Monday, August 18, 2008

Curried Lentils

Alton Brown says that lentils are good for you, and darn it, I believe him.

This recipe is similar to one I made with chickpeas a while ago, but a little saucier. I chose to cut back the tomato sauce quite a bit, and it really came out good. I'm already looking forward to having it in my lunch box tomorrow!

Curried Lentils
(modified ever-so-slightly from the magazine's recipe)

* an onion
* a piece of ginger
* 2 cans of lentils
* tomato sauce
* 2 tsp curry powder
* 1 tsp garam masala
* pinch cayenne pepper
* a lime

Cook the onion and ginger in olive oil until the onion starts to brown, then add the spices for about a minute. Add the lentils and just enough tomato sauce to give them a good coating. Simmer for about 5 minutes and add the juice of 1/2 lime. Eat!

Peaches 'n Pork Kebabs

We were starving yesterday when we fired up the grill for these kebabs. The chimney starter for our charcoal grill never fails us, but man...hardwood charcoal takes a long time to be ready for the grill. So, by the time we ate these tasted extra good!

I modified a recipe from Everyday Food, alternating cubes of pork tenderloin with pieces of red onion and peaches. I gave the kebabs a brush of olive oil and a sprinkle of steak seasoning, and basted them as they cooked with a mix of apricot preserves, soy sauce and cayenne pepper. Everything came out great, but we're still struggling to gauge charcoal volume based upon whatever food we're attempting to cook. Learning...learning.

Oh, and I'm sorry I was so mean to Mark Phelps in my last post...

Saturday, August 16, 2008

SplinkDesign — Up 'n Running!

I am very excited to announce that my online portfolio is largely complete. Although it is my plan to design the website in the near future, the easiest way for me to post my work for now is in blog format. (Oh, the elusive web-design class!)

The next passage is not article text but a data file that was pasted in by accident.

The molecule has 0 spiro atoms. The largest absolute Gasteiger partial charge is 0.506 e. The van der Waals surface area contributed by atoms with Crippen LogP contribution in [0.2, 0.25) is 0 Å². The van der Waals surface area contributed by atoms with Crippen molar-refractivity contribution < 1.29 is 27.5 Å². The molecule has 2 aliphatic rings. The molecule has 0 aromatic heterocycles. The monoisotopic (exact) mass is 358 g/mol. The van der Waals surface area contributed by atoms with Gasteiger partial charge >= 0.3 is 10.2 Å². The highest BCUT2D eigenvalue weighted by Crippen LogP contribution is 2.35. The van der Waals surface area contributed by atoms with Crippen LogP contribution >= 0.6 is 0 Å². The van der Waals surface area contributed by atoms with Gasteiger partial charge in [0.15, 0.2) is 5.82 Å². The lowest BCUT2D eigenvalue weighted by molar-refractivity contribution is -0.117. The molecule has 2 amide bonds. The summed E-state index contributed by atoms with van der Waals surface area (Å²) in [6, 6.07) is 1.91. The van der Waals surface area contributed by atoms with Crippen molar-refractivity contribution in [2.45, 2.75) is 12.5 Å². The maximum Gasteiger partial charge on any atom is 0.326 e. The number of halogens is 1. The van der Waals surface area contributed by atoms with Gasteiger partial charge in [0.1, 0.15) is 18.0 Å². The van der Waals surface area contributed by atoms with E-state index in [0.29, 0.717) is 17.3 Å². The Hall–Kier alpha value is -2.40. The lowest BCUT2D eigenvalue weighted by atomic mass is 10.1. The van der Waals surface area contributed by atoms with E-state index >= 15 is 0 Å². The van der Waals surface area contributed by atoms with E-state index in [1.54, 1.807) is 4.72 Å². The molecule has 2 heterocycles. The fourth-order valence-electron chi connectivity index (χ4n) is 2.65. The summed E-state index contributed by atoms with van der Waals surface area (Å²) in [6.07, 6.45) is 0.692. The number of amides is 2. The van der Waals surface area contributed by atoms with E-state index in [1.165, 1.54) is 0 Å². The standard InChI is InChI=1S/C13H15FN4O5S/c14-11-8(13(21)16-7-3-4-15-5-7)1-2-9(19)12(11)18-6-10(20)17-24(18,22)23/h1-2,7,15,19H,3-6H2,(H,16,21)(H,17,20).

I have posted a good volume of work, spanning from student projects to current ones, and will continue to keep it updated. The portfolio pieces are sortable by project type, type of software used, and workplace. As of this morning, I still need to add my favorite portolfio pieces — my custom invitations! I'll get them posted soon. Feel free to leave (nice) comments!

You can access the blog by following my nickname-inspired URL:

Beijing 2005

During my 2005 trip to Beijing, we were able to peer over a wall near Tienanmen Square to catch a glimpse at the construction of buildings for the 2008 Olympics. It's difficult to imagine that part of the city being the focus of positive international attention, particularly since not even 20 years have passed since the massacre that took place there. (For some context, a member of the Chinese military tried to knock the camera from my hand after I took the photo below.) Perhaps in 2021, New York will have healed enough to host the Olympic games in lower Manhattan. Of course, they, too, would have to oust a couple million people from their urban dwellings to make room for gigantic complexes that will too soon be empty.

I had the opportunity to visit the Olympic Stadium in Barcelona in 1996 — only 4 years after they hosted the games — and it was a ghost town. Quiet, creepy and sunny. My only hope for the 2008 Olympics is that the future utilization of these buildings was decided upon and considered throughout their design and construction.

That's right, I don't give a crap about Michael Phelps. I didn't know who he was a week ago (I don't think I'm alone here), and although I am in awe of his ability, NBC has done too fantastic a job of overpromoting the image of him...and his mother. I watched (part of) the opening ceremonies. There are approximately 10,500 athletes competing in these games. Why do I keep seeing the same 5? I find NBC's coverage to feel constantly contrived and difficult to watch.